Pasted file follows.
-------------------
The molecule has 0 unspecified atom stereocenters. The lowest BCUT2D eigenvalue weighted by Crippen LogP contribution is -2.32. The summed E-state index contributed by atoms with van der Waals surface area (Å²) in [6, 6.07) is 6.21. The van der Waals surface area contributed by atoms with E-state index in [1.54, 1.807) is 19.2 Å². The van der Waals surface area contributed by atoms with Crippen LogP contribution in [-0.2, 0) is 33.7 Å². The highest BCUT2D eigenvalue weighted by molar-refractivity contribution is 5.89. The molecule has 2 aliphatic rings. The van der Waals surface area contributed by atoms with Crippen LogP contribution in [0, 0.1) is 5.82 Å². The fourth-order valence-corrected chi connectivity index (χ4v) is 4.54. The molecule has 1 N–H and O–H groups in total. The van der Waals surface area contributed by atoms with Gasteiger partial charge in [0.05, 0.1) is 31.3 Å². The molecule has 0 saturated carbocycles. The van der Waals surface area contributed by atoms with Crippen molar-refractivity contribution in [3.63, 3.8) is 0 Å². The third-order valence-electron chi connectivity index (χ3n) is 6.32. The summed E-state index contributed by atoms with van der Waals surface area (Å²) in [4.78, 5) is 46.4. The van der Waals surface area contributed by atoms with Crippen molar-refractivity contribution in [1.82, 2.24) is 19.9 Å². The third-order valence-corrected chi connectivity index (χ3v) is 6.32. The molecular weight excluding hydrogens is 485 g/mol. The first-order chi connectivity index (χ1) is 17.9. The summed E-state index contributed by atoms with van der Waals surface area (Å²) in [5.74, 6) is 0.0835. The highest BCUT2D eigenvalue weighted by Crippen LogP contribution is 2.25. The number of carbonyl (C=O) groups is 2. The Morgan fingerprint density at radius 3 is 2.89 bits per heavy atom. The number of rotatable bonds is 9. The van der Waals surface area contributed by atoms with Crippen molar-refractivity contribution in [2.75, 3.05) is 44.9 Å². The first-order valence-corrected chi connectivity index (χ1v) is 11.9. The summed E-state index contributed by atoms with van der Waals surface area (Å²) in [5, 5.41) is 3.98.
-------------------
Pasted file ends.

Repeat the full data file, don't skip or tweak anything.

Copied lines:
The molecule has 0 unspecified atom stereocenters. The lowest BCUT2D eigenvalue weighted by Crippen LogP contribution is -2.32. The summed E-state index contributed by atoms with van der Waals surface area (Å²) in [6, 6.07) is 6.21. The van der Waals surface area contributed by atoms with E-state index in [1.54, 1.807) is 19.2 Å². The van der Waals surface area contributed by atoms with Crippen LogP contribution in [-0.2, 0) is 33.7 Å². The highest BCUT2D eigenvalue weighted by molar-refractivity contribution is 5.89. The molecule has 2 aliphatic rings. The van der Waals surface area contributed by atoms with Crippen LogP contribution in [0, 0.1) is 5.82 Å². The fourth-order valence-corrected chi connectivity index (χ4v) is 4.54. The molecule has 1 N–H and O–H groups in total. The van der Waals surface area contributed by atoms with Gasteiger partial charge in [0.05, 0.1) is 31.3 Å². The molecule has 0 saturated carbocycles. The van der Waals surface area contributed by atoms with Crippen molar-refractivity contribution in [3.63, 3.8) is 0 Å². The third-order valence-electron chi connectivity index (χ3n) is 6.32. The summed E-state index contributed by atoms with van der Waals surface area (Å²) in [4.78, 5) is 46.4. The van der Waals surface area contributed by atoms with Crippen molar-refractivity contribution in [1.82, 2.24) is 19.9 Å². The third-order valence-corrected chi connectivity index (χ3v) is 6.32. The molecular weight excluding hydrogens is 485 g/mol. The first-order chi connectivity index (χ1) is 17.9. The summed E-state index contributed by atoms with van der Waals surface area (Å²) in [5.74, 6) is 0.0835. The highest BCUT2D eigenvalue weighted by Crippen LogP contribution is 2.25. The number of carbonyl (C=O) groups is 2. The Morgan fingerprint density at radius 3 is 2.89 bits per heavy atom. The number of rotatable bonds is 9. The van der Waals surface area contributed by atoms with Crippen molar-refractivity contribution in [2.75, 3.05) is 44.9 Å². The first-order valence-corrected chi connectivity index (χ1v) is 11.9. The summed E-state index contributed by atoms with van der Waals surface area (Å²) in [5, 5.41) is 3.98.